“In the years ahead, “ they say, “service and product companies alike will increasingly be able to reach their long-term goal of eliminating waste as defined directly by customers across their entire life cycle—or journey—with a company. For example, an unprecedented amount of product-performance data is now available through machine telematics. These small data sensors monitor installed equipment in the field and give companies insights into how and where products are used, how they perform, the conditions they experience, and how and why they break down. A number of aerospace and industrial-equipment companies are starting to tap into this information. They are learning—directly from customer experience with their products—about issues such as the reliability of giant marine engines and mining equipment or the fuel efficiency of highway trucks in different types of weather.”
The next step, they argue, is to have companies link customer information back to product design and marketing—for example, by tailoring variations in products to the precise environmental conditions in which customers use them. “Savvy companies will use the data to show customers evidence of unmet needs they may not even be aware of and to eliminate product or service capabilities that aren’t useful to them.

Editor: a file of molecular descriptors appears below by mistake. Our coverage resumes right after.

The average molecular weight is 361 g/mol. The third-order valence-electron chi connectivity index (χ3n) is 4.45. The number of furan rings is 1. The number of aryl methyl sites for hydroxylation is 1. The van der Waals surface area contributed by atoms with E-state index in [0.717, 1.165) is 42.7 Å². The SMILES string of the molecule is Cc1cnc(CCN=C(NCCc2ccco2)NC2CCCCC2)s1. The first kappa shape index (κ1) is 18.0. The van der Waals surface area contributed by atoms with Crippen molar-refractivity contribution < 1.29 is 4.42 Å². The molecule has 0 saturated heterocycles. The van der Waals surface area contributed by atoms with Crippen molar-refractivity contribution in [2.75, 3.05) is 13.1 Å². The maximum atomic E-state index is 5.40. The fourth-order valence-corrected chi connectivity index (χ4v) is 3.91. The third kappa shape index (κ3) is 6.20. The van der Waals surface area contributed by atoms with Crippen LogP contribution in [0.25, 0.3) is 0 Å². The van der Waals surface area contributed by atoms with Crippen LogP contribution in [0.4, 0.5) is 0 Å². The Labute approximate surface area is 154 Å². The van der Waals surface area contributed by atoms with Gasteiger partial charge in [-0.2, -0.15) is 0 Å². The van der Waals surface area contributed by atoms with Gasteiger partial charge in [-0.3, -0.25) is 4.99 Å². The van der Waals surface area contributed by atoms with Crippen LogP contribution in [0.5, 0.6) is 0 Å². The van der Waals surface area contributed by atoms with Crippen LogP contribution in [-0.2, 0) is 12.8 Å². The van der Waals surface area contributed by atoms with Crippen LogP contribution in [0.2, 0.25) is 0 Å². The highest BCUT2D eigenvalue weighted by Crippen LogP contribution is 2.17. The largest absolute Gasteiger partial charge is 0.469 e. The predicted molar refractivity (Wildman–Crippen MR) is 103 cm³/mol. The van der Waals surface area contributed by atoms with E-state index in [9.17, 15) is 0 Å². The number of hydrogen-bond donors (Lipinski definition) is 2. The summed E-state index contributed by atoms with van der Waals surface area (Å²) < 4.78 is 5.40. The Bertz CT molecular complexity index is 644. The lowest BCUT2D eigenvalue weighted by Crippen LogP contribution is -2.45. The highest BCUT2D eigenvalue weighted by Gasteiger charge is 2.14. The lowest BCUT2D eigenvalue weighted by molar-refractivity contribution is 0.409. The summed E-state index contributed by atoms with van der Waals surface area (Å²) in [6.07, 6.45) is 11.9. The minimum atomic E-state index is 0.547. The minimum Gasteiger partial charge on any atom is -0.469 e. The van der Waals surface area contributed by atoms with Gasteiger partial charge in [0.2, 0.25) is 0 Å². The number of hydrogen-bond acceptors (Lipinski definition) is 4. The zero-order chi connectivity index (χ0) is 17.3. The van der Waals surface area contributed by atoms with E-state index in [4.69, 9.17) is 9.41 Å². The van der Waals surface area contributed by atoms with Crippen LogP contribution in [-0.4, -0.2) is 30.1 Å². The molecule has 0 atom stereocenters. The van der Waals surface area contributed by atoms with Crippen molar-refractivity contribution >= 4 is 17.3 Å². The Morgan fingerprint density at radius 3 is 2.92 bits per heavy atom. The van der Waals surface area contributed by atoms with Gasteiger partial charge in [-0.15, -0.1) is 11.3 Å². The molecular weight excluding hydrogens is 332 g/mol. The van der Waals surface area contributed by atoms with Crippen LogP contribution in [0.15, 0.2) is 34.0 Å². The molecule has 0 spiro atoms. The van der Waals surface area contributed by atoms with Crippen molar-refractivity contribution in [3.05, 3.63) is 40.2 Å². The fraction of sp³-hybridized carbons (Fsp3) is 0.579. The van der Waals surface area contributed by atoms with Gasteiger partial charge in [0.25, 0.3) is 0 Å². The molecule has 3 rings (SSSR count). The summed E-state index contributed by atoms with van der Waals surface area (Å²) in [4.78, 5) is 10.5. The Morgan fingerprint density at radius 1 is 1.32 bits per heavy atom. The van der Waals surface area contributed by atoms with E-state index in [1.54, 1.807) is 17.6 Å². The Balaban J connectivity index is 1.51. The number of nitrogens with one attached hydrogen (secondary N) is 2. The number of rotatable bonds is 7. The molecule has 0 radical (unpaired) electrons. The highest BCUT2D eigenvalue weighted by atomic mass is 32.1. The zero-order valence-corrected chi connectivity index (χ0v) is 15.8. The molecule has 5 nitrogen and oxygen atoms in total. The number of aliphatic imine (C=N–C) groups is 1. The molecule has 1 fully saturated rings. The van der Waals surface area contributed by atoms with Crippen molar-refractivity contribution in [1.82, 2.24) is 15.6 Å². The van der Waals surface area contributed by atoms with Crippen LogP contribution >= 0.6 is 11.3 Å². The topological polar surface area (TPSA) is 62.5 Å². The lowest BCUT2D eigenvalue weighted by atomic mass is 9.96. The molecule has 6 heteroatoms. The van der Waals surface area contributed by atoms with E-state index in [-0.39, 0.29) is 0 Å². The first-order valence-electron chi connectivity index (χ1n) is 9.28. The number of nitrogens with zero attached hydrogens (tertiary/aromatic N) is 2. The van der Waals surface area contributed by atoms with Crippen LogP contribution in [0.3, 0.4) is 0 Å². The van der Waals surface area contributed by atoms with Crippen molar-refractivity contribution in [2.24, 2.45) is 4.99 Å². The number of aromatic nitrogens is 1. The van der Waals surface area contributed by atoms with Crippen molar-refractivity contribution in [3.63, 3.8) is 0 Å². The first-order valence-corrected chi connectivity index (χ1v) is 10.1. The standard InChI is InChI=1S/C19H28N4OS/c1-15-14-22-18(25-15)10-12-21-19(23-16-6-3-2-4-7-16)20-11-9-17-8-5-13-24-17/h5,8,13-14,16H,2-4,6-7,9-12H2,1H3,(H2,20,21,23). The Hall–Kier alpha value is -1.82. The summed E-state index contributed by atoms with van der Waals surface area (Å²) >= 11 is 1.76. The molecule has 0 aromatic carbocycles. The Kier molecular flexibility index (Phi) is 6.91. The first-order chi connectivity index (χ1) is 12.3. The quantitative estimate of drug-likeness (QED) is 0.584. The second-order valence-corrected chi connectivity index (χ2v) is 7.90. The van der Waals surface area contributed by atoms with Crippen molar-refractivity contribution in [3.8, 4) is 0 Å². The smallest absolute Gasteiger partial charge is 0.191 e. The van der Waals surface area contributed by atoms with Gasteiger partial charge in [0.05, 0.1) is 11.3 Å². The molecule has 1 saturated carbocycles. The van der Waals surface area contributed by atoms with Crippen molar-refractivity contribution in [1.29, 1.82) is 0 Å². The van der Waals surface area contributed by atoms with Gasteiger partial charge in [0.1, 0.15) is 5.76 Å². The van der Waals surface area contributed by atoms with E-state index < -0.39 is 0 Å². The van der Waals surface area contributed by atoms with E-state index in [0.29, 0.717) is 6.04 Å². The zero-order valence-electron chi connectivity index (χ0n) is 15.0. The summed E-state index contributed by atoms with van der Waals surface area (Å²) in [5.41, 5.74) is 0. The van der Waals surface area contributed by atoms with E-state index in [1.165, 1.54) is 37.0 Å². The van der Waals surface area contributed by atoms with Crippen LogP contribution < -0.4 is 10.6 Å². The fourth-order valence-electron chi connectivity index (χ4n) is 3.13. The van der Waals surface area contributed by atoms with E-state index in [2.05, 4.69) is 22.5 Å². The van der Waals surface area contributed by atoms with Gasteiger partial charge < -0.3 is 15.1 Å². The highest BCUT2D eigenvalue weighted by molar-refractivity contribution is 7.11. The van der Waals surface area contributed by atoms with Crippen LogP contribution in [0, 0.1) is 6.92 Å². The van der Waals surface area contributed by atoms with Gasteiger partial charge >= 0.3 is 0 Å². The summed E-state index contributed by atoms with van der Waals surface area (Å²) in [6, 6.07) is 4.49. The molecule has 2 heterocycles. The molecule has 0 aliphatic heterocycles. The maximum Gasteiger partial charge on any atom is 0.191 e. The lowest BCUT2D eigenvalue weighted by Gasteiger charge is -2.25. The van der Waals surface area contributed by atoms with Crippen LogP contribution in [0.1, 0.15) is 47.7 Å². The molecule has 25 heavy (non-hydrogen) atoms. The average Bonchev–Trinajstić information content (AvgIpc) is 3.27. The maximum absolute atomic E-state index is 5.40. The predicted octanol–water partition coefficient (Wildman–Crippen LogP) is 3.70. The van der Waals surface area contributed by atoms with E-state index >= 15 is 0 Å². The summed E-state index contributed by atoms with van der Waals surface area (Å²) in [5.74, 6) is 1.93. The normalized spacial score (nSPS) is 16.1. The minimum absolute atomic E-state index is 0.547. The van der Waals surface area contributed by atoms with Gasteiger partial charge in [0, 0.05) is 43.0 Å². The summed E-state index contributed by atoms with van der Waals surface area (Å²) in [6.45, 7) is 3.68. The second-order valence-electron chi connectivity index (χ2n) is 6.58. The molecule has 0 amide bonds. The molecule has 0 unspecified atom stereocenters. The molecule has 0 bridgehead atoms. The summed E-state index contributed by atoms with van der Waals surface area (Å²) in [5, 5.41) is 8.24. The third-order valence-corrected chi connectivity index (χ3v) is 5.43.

“Information about customers won’t be coming only from sensors and databases. The understanding of what makes people tick has been improving dramatically, and companies are starting, more and more, to apply psychology to their operations. Disney, for example, recognized that visitors in its theme parks respond to different emotional cues at different times of the day and embedded this realization into its operations in precise ways. In the morning, for example, Disney employees are encouraged to communicate in a more inspirational style, which resonates with eager families just starting out their day at the park. In the late afternoon (when children are tired and nerves become frayed), employees aim for a more calming and supportive style of communication. The integration of these psychological insights with Disney’s operating philosophy allows the company to eliminate waste of a different sort: employee behavior that would not be desired by customers and might inadvertently alienate them at certain times of the day.”
The future of applying these techniques will be to incorporate scientific insight into products and services in ways companies can add more value. When companies enhance their process in such ways they can integrate information companies can gather about customer behavior to increase the value of the marketing insights that can be integrated with operations.
CEOs may be interested in connecting with a dynamic group of manufacturing CEOs including Caterpillar’s Doug Oberhelman, the National Association of Manufacturers (NAM) president Jay Timmons and other experts at The Smart Manufacturing Summit II to be held in partnership with Caterpillar in Peoria,IL on May 20 & 21. This extraordinary event, which includes an exclusive tour of one of Caterpillar’s manufacturing plants, brings together the thinkers and doers who are forging American manufacturing’s comeback story. (See http://smartmanufacturingsummit.com/agenda/